Works and Days

Presidents Summer Fellowship 2015: Haley Tilt, Visual Memory and Livy

Right now I’m sitting at the kitchen table in a warm and eclectic apartment in Rome. The last two weeks have been a whirlwind of travel, stilted but enthusiastic conversations, and incredible museums. Most of all, my two weeks in Rome have seen me dogging the footsteps of one of the most influential and prolific historians of the ancient world. My project is founded on the idea that Livy is doing something special with space in his histories, setting stories in places that are highly specific and would have been familiar to his contemporaries. Like the ancient rhetorical technique of the memory palace, Livy capitalizes on the visual memory of his readers. Also like the memory palace, Livy’s stories imprint themselves on the spaces they occupy. After reading a particularly grisly passage, in which Tullia drives her chariot over her father’s corpse, the location of which, Livy informs us, is “as far as the top of the Cyprius Vicus, where the temple of Diana lately stood… to the right on the Urbius Clivus, to get to the Esquiline,” a reader will thereafter recall that spot as the scene at which his anecdote took place. My goal has been to hunt these places down, to photograph them, and to plot them on a digital, interactive map, so that modern readers might better understand this aspect of Livy’s text.

What I’ve found is a city that has been profoundly altered. Of course I knew that this would be the case; many of the monuments Livy discusses are now fragmentary and some are gone entirely. Many once-open spaces are now densely packed with buildings.

I knew that this would be the case, and I even welcomed the opportunity to engage with the modern city the same way Livy did--by countering absence with remembrance. In the example above, Livy recalls that the temple of Diana “lately” was standing. Present in his readers’ memories, but absent from their physical world, the temple (and so many other spaces altered by the Augustan building program), have become another level of Rome’s historical and topographical memory.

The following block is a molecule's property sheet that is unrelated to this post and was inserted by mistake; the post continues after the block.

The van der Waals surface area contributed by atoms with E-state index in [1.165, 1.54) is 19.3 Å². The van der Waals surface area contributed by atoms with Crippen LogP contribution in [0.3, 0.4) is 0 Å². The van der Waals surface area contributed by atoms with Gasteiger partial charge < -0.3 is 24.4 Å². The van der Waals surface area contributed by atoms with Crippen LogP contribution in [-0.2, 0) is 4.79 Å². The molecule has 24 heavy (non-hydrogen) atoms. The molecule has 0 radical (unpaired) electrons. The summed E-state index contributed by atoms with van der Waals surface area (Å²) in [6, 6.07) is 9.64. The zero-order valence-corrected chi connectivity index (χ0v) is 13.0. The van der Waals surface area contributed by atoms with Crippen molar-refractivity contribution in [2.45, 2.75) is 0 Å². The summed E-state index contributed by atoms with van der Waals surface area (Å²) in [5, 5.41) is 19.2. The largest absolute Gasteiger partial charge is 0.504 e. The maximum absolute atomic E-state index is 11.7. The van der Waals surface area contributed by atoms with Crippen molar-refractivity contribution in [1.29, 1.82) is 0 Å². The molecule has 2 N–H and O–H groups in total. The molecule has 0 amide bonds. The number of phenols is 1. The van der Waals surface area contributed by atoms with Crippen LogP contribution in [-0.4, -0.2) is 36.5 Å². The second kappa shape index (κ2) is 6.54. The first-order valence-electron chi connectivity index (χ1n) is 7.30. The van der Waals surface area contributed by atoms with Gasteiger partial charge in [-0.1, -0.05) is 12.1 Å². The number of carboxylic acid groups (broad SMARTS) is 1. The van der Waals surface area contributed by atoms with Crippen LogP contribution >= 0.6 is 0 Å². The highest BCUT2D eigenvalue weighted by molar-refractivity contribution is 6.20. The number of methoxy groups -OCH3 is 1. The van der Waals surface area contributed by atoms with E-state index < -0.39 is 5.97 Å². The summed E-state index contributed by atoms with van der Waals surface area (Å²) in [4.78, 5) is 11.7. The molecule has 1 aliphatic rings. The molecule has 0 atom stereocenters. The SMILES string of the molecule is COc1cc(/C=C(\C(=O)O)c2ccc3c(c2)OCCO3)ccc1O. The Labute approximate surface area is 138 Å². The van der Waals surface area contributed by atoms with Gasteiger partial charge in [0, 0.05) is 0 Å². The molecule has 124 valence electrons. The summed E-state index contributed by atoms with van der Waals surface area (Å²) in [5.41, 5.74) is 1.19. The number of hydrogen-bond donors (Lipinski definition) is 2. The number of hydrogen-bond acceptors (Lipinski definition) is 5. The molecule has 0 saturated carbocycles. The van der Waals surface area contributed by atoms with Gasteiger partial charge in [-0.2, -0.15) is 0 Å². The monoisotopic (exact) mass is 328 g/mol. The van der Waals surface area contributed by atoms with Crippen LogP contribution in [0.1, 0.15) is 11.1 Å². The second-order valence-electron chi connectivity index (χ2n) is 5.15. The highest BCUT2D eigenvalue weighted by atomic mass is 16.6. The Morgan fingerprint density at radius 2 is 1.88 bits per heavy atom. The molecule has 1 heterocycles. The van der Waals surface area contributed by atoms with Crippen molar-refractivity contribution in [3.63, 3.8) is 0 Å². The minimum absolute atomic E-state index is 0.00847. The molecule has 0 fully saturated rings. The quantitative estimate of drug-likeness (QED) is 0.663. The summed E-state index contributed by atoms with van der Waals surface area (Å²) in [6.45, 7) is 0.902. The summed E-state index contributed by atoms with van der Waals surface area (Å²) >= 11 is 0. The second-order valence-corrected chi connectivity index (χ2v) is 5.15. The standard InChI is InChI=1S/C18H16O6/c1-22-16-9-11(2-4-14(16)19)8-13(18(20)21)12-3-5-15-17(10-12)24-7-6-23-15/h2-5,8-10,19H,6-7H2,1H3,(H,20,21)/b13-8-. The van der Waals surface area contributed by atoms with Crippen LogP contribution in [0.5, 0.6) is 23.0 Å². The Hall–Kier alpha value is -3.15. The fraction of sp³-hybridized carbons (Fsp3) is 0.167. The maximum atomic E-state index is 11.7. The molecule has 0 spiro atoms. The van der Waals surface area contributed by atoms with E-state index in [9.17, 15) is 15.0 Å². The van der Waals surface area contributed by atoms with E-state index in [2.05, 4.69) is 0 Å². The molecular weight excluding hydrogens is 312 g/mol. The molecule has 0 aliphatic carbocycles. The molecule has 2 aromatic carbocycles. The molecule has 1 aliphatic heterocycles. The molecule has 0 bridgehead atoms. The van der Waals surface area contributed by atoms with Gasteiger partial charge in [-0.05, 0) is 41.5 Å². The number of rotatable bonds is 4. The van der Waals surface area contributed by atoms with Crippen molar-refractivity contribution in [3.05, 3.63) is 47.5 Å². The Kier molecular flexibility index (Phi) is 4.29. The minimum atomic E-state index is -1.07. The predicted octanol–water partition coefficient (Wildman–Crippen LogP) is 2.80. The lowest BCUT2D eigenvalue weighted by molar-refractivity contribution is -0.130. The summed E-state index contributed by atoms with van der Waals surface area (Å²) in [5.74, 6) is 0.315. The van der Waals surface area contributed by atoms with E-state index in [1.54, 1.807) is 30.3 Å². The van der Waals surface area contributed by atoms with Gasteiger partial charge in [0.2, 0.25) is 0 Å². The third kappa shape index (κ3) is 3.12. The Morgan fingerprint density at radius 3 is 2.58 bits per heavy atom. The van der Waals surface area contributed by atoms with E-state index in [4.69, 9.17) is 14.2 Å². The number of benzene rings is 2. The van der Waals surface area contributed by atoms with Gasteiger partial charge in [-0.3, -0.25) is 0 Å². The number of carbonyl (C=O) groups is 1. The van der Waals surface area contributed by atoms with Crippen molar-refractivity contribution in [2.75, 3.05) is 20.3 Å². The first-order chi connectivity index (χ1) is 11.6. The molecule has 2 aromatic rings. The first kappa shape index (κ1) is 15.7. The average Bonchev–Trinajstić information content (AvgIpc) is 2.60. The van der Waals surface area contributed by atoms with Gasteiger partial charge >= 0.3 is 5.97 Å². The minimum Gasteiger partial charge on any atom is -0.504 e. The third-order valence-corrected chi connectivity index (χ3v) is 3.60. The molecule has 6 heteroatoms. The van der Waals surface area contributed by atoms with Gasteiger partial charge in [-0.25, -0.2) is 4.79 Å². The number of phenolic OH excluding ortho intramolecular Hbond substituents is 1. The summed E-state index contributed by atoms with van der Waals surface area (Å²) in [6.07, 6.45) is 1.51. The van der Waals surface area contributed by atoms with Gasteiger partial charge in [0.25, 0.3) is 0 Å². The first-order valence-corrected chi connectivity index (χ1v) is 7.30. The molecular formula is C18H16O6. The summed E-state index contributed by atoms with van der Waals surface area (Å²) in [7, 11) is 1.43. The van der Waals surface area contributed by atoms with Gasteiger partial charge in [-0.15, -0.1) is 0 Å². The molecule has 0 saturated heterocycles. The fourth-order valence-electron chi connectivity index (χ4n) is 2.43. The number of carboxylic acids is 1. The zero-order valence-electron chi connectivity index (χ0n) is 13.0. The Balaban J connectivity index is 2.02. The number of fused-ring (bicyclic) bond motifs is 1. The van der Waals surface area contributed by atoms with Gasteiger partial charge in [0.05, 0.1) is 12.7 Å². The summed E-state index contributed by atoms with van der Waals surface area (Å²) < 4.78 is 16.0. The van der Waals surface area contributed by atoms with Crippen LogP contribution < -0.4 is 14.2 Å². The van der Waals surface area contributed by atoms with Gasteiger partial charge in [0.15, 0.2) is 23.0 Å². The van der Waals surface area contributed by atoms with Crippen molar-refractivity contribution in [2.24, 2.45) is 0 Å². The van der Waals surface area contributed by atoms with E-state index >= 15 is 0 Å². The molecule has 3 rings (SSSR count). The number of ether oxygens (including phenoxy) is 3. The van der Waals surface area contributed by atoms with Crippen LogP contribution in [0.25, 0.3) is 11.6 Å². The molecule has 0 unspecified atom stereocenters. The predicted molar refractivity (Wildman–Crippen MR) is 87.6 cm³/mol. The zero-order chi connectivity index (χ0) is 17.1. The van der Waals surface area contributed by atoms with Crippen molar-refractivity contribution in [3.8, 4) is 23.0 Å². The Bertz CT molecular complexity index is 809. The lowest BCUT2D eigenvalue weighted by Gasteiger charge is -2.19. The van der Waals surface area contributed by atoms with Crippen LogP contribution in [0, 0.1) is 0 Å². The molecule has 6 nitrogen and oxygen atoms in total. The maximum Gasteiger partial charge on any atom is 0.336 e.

Still, I could not anticipate that a place about which I had thought so much could be so unfamiliar. Buildings are tall, so it’s often difficult to see where I’m going. Many once-public spaces have become private, or fenced. Some monuments among which Livy lived are gone. For those that remain, it’s often easier to imagine the world that built them while I’m sitting on the couch with Livy in-hand or looking at a digital reconstruction of the Forum, than it is while I’m standing beside the very steps leading from the Curia to the Senate house.

Perhaps the hardest part is silence. I’m usually concerned that I might be in someone’s way, but I think I speak well, and at home that belief helps me make a space for myself in a social world I often find intimidating. Here, I don’t speak well. (Indeed I spend much of my time saying that: “Scusi, non parlo bene.”) I did this to myself intentionally. Many Romans speak English, but I decided before I arrived that I would make every effort to speak what little Italian I know. I also chose to live with a woman who speaks very little English, and of all the wonderful things I’ve experienced in Rome, my growing friendship with Francesa tops the list. The consequence of my decisions is that I’m often in unfamiliar--and sometimes lonely--territory. The upside is that when I go home, I hope to have many new friends.

More than that, I will have Roman friends. Because if there is anything about which I can be certain in this city, it’s that Rome is still Rome, and it’s struggling even harder to come to grips with its past than I am.

Yesterday, I visited the Ara Pacis museum, whose white, clean, square architecture has led multiple curators and critics to denounce the building as seeming more at home in LA than the ancient city. But Rome is a changing place, and the Museum bears witness to that. The floor beneath the Ara Pacis houses an exhibit dedicated to the EUR, a business and residential district originally planned by Mussolini to serve as the new center of Rome. Looking over the abandoned plans for the Fascist design program, I could overhear the excited chatter from an international tech conference, held in the neighboring auditorium. If I learned anything so far, it’s that Rome’s is a layered history, of which I hope to capture just a tiny bit. To do so means to participate in the struggle--familiar to my new friends and to Livy--to remember what a place was and appreciate what it is today.

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Tags: presidents summer fellowship, livy, classics, rome, international travel